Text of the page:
If there is one thing guaranteed to bring fear to even the most steeled of men it is an honest and frank discussion about an erection – or the lack thereof. It seems a violation of one’s manliness to discuss erectile dysfunction, to even utter it makes men feel alone and embarrassed, but the truth is that it is a very normal occurrence. Over 40% of men have some trouble getting it up when they want to get down.
It seems a violation of one’s manliness to discuss erectile dysfunction, to even utter it makes men feel alone and embarrassed, but the truth is that it is a very normal occurrence.
While having a few too many drinks on a Friday night may occasionally affect the ability to have and sustain an erection, the regular occurrence of an inability to initiate and maintain an erection that allows penetrative sex is what we are talking about.
So pour yourself a stiff drink, as we firm up for a chat about all things soft.
You may find yourself asking what causes erectile dysfunction (ED). Is my lack of erection once something to be worried about? Isn’t that what Viagra is for?
The truth is that almost all men will have trouble gaining and sustaining an erection in the course of their sexual lives, and it isn’t anything to be embarrassed about or concerned by.
There are many causes and many treatments, most of which aren’t advertised on a giant yellow billboard with the message – LONGER LASTING SEX. Yeah, that doesn’t work.
Before we get into the causes and the cures, let’s begin with a quick lesson on how the penis actually works.
To start we have to talk about arousal – we need arousal to begin the chemical cascade in the brain that sends messages to the penis to start the erection process. Blood vessels in the penis dilate and blood flow is increased into the penis.
This is when things get interesting, as the pressure builds…and builds.. and builds… roughly eight times the normal blood flow heads to that area and this all happens in special tissues called the corpora cavernosa and corpus spongiosum. As this pressure builds it blocks off the final piece of the erection puzzle, the tunica, which stops the blood from escaping back out and there we have it, we now have an erection.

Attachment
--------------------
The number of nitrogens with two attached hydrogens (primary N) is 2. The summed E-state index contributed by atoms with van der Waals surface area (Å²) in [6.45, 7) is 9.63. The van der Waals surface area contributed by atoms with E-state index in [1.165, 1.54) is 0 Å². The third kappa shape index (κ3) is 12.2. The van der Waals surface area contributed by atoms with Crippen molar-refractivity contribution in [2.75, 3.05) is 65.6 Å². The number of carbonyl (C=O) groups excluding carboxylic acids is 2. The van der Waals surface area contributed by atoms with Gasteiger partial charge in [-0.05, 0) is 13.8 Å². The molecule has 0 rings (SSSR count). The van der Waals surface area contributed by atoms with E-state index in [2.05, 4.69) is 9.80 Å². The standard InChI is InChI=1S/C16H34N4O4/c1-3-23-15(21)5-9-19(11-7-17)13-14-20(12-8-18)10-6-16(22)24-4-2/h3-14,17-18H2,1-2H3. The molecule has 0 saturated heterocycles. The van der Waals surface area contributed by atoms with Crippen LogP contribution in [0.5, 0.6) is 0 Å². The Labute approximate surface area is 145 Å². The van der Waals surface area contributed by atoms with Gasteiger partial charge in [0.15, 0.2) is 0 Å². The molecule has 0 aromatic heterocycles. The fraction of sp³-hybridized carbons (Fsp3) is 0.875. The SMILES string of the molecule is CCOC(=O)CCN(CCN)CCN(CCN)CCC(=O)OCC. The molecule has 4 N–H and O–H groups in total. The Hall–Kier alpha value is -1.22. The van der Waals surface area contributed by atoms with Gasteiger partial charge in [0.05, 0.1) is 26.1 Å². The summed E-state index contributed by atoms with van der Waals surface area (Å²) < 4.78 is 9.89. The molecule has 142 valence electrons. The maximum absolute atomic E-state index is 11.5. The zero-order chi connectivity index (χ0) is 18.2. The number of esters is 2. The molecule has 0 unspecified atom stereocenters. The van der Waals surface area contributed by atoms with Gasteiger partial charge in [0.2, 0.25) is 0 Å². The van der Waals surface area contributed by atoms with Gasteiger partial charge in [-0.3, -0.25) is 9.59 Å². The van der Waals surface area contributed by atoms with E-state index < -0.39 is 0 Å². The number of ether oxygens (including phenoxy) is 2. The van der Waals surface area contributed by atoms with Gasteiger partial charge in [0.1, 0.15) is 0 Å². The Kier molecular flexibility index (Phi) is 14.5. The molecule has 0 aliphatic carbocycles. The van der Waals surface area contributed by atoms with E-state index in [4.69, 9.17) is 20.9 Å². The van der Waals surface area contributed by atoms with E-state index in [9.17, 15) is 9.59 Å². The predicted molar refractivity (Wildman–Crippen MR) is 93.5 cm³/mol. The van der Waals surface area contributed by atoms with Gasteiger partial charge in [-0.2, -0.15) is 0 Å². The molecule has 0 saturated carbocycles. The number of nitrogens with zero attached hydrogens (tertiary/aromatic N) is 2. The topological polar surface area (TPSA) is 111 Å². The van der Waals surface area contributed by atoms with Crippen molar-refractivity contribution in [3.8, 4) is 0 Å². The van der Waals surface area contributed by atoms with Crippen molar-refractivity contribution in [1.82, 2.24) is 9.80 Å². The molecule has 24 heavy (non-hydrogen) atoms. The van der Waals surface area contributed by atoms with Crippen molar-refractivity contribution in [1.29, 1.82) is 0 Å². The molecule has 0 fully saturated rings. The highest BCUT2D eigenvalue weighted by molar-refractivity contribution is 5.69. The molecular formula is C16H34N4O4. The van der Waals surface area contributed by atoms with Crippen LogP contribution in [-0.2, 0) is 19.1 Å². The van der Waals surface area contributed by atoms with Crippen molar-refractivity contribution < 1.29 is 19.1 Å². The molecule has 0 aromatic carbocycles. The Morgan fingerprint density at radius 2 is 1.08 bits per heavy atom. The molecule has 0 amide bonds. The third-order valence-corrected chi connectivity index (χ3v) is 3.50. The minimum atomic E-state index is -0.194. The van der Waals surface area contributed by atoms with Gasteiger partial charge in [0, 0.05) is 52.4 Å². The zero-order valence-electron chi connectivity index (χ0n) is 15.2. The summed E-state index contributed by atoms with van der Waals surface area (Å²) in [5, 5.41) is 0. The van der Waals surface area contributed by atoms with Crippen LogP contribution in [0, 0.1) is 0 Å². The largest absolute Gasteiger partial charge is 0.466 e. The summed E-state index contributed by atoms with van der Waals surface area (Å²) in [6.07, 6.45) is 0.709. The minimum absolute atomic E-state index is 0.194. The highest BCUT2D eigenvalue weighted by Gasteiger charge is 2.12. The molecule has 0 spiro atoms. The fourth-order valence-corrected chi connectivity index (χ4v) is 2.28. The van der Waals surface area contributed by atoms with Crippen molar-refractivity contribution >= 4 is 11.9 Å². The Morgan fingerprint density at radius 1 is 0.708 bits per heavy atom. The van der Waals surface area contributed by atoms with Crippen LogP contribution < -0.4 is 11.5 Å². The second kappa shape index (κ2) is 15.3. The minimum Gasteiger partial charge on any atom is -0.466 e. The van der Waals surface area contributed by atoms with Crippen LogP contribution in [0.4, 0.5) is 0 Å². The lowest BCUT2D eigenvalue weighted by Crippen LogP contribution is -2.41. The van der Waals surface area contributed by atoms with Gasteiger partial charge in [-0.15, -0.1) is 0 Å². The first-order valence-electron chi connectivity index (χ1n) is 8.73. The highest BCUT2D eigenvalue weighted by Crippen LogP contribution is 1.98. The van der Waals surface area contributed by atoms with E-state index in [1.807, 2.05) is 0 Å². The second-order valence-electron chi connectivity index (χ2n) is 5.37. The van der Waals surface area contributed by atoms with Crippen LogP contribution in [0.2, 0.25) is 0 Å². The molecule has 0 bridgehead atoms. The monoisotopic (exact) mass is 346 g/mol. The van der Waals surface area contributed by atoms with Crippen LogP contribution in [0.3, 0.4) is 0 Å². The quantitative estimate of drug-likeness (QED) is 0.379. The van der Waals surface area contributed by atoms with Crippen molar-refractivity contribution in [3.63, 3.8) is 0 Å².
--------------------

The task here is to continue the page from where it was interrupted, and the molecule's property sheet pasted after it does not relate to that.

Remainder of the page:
As you can see there is a lot to do with blood flow when it comes to an erection and this brings us to the first category of ED: the physical causes.
To make it easy we are going to ignore physical trauma as a cause as the list of injuries to the spine, pelvis and penis itself that can cause ED is wide and varied and focus on the more common concerns.
ED in men over the age of 40 will usually have something to do with blood flow so high blood pressure, heart disease, high cholesterol and diabetes can all affect the amount of blood that can flow to the penis, limiting erection potential.
Having long term blood pressure issues, diabetes or carrying excessive weight also can damage blood vessels and the nerves that send signals to the penis stimulating an erection. So you may want to pass on that post coital cigarette if you want to keep things looking up. Just remember even though this hits after 40, what you do in the lead up has a massive impact, plus sex only gets better after 40.